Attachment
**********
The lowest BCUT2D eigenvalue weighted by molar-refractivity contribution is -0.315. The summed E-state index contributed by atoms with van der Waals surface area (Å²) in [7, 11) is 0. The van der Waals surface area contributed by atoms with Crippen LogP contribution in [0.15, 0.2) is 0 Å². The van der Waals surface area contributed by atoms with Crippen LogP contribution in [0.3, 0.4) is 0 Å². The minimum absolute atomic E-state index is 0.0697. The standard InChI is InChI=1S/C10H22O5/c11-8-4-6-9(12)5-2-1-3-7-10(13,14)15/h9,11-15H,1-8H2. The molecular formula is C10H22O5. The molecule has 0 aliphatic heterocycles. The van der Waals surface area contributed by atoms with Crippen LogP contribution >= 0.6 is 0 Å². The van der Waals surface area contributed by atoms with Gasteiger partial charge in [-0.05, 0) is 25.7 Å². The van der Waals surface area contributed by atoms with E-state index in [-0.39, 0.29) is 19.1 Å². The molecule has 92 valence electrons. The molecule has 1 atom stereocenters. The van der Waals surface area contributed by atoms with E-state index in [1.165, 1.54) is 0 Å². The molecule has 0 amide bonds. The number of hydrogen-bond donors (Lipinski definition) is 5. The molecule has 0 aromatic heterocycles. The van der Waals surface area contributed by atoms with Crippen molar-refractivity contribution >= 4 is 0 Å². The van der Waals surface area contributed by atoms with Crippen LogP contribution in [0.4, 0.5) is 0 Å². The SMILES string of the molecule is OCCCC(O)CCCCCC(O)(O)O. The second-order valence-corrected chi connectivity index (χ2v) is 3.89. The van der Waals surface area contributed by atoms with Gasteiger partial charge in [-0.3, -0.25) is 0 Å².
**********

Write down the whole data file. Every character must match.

The lowest BCUT2D eigenvalue weighted by molar-refractivity contribution is -0.315. The summed E-state index contributed by atoms with van der Waals surface area (Å²) in [7, 11) is 0. The van der Waals surface area contributed by atoms with Crippen LogP contribution in [0.15, 0.2) is 0 Å². The van der Waals surface area contributed by atoms with Crippen LogP contribution in [0.3, 0.4) is 0 Å². The minimum absolute atomic E-state index is 0.0697. The standard InChI is InChI=1S/C10H22O5/c11-8-4-6-9(12)5-2-1-3-7-10(13,14)15/h9,11-15H,1-8H2. The molecular formula is C10H22O5. The molecule has 0 aliphatic heterocycles. The van der Waals surface area contributed by atoms with Crippen LogP contribution >= 0.6 is 0 Å². The van der Waals surface area contributed by atoms with Gasteiger partial charge in [-0.05, 0) is 25.7 Å². The van der Waals surface area contributed by atoms with E-state index in [-0.39, 0.29) is 19.1 Å². The molecule has 92 valence electrons. The molecule has 1 atom stereocenters. The van der Waals surface area contributed by atoms with E-state index in [1.165, 1.54) is 0 Å². The molecule has 0 amide bonds. The number of hydrogen-bond donors (Lipinski definition) is 5. The molecule has 0 aromatic heterocycles. The van der Waals surface area contributed by atoms with Crippen molar-refractivity contribution >= 4 is 0 Å². The van der Waals surface area contributed by atoms with Crippen LogP contribution in [0.4, 0.5) is 0 Å². The SMILES string of the molecule is OCCCC(O)CCCCCC(O)(O)O. The second-order valence-corrected chi connectivity index (χ2v) is 3.89. The van der Waals surface area contributed by atoms with Gasteiger partial charge in [-0.3, -0.25) is 0 Å².